Integral Percent Procedure

Procedure for hundreds of integrals . It is to express in percentage figures of a State Financial. A Balance in percent integral indicates the proportion in which the total resources of the company are invested in each type or class of asset , as well as the proportion in which they are financed by the creditors or by the shareholders of the same.

The Income Statement shows the percentage of participation of the various items of costs and expenses, as well as the percentage that represents the profit obtained in relation to total sales .

This method consists of separating the content of the Financial Statements on the same date corresponding to the same period into its elements or constituent parts in order to determine the proportion that each of them keeps in relation to a whole. This procedure can be found as a common percent procedure or a procedure to reduce by hundreds

Summary

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  • 1 Features
  • 2 Application
  • 3 Advantages and disadvantages
  • 4 Applicable forms
  • 5 Sources

features

Unlike the simple ratio method, the integral percentage method has very special characteristics. It is not possible to draw conclusions about the financial situation of the company only with the integral percentages (that is, it is an alternative method). These must be compared with those of other companies within the same industry , in order to interpret them. For this reason , it is necessary to take special care in determining which company you are going to compare them to, since if the other company is also bad in its financial situation, then it will be useless to work with this information. To measure management performanceIt is not recommended to carry out an analysis based on the comparison of financial statements of 2 or 3 years, since there are changes in the distribution of the company’s resources and debts, which are evidently justified by the development of your business. Also, you can make comparisons with the Financial Statements that you have budgeted to detect deficiencies in the operation or administration of the company. The integral percentages method is an alternative and is considered as a type of vertical analysis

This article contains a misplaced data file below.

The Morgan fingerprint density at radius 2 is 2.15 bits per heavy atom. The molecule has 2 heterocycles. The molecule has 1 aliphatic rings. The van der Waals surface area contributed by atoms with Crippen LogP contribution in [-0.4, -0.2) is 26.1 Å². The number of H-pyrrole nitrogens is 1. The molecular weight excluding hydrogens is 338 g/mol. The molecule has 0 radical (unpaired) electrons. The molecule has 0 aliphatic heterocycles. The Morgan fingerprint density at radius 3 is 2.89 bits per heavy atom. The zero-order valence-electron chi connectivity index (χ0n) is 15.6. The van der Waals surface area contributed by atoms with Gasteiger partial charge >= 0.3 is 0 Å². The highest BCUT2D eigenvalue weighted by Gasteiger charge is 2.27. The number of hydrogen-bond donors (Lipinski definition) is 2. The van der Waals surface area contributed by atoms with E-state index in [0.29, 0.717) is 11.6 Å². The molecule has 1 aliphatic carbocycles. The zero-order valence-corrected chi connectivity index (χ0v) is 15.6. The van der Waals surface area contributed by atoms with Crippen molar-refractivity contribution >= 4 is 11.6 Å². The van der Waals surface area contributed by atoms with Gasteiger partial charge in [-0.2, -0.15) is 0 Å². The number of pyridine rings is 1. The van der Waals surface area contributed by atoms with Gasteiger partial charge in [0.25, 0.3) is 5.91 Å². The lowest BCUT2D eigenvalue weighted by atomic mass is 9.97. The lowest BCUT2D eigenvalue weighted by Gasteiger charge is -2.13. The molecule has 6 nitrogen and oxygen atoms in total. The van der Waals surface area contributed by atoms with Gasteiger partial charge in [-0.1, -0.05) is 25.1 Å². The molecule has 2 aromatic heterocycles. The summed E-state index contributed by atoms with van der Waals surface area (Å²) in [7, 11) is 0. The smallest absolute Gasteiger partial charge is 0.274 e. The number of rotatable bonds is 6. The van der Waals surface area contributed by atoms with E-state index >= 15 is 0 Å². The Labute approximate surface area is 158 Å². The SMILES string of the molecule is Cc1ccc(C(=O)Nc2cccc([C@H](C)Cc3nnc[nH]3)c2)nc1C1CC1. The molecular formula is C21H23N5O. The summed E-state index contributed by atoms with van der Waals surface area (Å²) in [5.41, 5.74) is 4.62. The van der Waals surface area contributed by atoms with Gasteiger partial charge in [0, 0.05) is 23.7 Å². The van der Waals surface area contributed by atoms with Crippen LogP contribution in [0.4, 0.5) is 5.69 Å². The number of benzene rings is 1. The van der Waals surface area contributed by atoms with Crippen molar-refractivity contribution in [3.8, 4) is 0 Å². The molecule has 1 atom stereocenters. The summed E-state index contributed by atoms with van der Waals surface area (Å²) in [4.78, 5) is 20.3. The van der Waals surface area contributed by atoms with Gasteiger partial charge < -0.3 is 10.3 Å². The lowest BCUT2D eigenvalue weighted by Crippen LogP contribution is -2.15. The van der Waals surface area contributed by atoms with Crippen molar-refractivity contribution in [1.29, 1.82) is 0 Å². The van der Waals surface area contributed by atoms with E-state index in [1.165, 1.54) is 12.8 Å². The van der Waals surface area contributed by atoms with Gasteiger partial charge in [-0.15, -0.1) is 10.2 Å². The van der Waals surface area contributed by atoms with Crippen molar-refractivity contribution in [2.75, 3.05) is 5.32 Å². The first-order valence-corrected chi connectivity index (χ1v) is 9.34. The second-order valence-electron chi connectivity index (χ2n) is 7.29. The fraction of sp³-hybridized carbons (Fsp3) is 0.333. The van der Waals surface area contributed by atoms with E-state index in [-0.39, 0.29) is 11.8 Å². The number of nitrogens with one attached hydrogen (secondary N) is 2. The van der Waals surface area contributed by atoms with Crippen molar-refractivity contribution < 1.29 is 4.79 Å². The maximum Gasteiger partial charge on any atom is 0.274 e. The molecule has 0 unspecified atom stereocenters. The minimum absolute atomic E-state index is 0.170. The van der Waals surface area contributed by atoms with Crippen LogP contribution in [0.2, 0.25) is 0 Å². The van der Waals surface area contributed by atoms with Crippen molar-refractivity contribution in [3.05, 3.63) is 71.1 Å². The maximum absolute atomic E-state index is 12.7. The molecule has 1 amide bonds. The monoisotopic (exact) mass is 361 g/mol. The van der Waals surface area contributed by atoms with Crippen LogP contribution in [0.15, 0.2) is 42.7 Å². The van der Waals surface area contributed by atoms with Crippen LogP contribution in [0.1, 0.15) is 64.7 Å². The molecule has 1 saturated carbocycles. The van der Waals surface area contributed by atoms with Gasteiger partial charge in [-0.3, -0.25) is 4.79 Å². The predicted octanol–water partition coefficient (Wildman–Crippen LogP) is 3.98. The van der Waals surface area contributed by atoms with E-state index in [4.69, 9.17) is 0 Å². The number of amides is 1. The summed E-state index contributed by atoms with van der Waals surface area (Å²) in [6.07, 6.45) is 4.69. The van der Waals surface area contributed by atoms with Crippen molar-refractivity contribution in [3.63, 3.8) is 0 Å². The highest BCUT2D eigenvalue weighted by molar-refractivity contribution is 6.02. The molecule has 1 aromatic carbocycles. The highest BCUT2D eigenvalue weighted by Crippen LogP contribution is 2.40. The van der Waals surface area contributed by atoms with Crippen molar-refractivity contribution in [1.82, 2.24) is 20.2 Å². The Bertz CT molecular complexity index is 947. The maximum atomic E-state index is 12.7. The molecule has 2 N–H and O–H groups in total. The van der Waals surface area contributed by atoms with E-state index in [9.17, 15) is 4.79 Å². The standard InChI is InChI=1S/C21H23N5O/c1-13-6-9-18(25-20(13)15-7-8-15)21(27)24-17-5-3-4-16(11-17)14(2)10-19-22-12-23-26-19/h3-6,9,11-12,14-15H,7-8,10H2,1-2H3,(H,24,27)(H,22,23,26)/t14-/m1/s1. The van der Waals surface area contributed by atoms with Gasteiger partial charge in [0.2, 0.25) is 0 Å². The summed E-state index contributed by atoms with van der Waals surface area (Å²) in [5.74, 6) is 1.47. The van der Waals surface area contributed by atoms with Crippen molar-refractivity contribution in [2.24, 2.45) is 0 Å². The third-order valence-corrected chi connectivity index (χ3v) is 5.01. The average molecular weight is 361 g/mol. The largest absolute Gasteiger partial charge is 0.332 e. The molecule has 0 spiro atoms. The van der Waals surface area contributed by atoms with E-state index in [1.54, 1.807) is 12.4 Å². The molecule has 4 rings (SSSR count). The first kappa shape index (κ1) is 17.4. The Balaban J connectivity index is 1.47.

Application

This method is applied in those cases in which it is desired to know the magnitude or importance of the parts that make up a whole. It is to determine the magnitude that make up each of the lines that make up, for example, Current Assets in relation to their total amount. Its application can focus on dynamic or static, basic or secondary financial statements such as:

  • Statement of Financial Position / Balance Sheet
  • Income / Loss and Profit Statement]]
  • Cost of Sales Status
  • Production Cost Status
  • Manufacturing Expense Analytical Status
  • Sales Expense Analytical Status, etc.

This procedure facilitates the comparison of the figures with which we can determine a probable abnormality or defect of the company subject to analysis.

The integral percent method applied to the Balance Sheet:

  1. Assign 100% to total assets.
  2. It also assigns 100% to the sum of the liabilities and Stockholders’ Equity .
  3. It considers that each one of the assets, liabilities and capital items must represent a fraction of the totals.